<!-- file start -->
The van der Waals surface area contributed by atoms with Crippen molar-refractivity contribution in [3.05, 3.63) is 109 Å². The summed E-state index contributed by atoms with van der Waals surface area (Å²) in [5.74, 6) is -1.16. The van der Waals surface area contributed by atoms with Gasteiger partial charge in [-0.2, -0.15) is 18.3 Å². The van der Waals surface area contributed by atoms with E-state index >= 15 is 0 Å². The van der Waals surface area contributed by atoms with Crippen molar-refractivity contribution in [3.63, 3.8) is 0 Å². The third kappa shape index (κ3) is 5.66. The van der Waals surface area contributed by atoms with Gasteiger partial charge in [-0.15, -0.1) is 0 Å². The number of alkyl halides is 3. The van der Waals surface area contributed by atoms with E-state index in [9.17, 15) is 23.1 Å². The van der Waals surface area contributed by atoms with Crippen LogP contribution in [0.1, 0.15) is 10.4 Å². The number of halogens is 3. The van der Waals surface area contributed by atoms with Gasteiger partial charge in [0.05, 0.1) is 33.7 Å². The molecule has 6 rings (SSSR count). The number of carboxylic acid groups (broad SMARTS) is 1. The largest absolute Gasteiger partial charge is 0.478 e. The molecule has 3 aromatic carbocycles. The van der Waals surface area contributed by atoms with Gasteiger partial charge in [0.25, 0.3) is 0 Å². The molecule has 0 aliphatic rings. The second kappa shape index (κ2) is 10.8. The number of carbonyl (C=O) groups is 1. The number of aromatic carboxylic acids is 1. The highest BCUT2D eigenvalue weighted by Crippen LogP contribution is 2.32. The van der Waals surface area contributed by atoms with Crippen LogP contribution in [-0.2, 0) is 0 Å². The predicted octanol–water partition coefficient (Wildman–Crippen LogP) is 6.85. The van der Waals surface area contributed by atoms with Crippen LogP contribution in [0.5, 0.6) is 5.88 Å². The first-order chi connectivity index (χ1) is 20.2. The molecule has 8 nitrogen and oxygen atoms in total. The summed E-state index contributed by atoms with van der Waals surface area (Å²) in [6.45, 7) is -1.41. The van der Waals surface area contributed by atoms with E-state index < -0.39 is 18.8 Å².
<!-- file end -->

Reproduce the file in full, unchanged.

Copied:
The van der Waals surface area contributed by atoms with Crippen molar-refractivity contribution in [3.05, 3.63) is 109 Å². The summed E-state index contributed by atoms with van der Waals surface area (Å²) in [5.74, 6) is -1.16. The van der Waals surface area contributed by atoms with Gasteiger partial charge in [-0.2, -0.15) is 18.3 Å². The van der Waals surface area contributed by atoms with E-state index >= 15 is 0 Å². The van der Waals surface area contributed by atoms with Crippen molar-refractivity contribution in [3.63, 3.8) is 0 Å². The third kappa shape index (κ3) is 5.66. The van der Waals surface area contributed by atoms with Gasteiger partial charge in [-0.15, -0.1) is 0 Å². The number of alkyl halides is 3. The van der Waals surface area contributed by atoms with E-state index in [9.17, 15) is 23.1 Å². The van der Waals surface area contributed by atoms with Crippen LogP contribution in [0.1, 0.15) is 10.4 Å². The number of halogens is 3. The van der Waals surface area contributed by atoms with Gasteiger partial charge in [0.05, 0.1) is 33.7 Å². The molecule has 6 rings (SSSR count). The number of carboxylic acid groups (broad SMARTS) is 1. The largest absolute Gasteiger partial charge is 0.478 e. The molecule has 3 aromatic carbocycles. The van der Waals surface area contributed by atoms with Gasteiger partial charge in [0.25, 0.3) is 0 Å². The molecule has 0 aliphatic rings. The second kappa shape index (κ2) is 10.8. The number of carbonyl (C=O) groups is 1. The number of aromatic carboxylic acids is 1. The highest BCUT2D eigenvalue weighted by Crippen LogP contribution is 2.32. The van der Waals surface area contributed by atoms with Crippen LogP contribution in [-0.2, 0) is 0 Å². The predicted octanol–water partition coefficient (Wildman–Crippen LogP) is 6.85. The van der Waals surface area contributed by atoms with Crippen LogP contribution in [0.5, 0.6) is 5.88 Å². The first-order chi connectivity index (χ1) is 20.2. The molecule has 8 nitrogen and oxygen atoms in total. The summed E-state index contributed by atoms with van der Waals surface area (Å²) in [6.45, 7) is -1.41. The van der Waals surface area contributed by atoms with E-state index < -0.39 is 18.8 Å².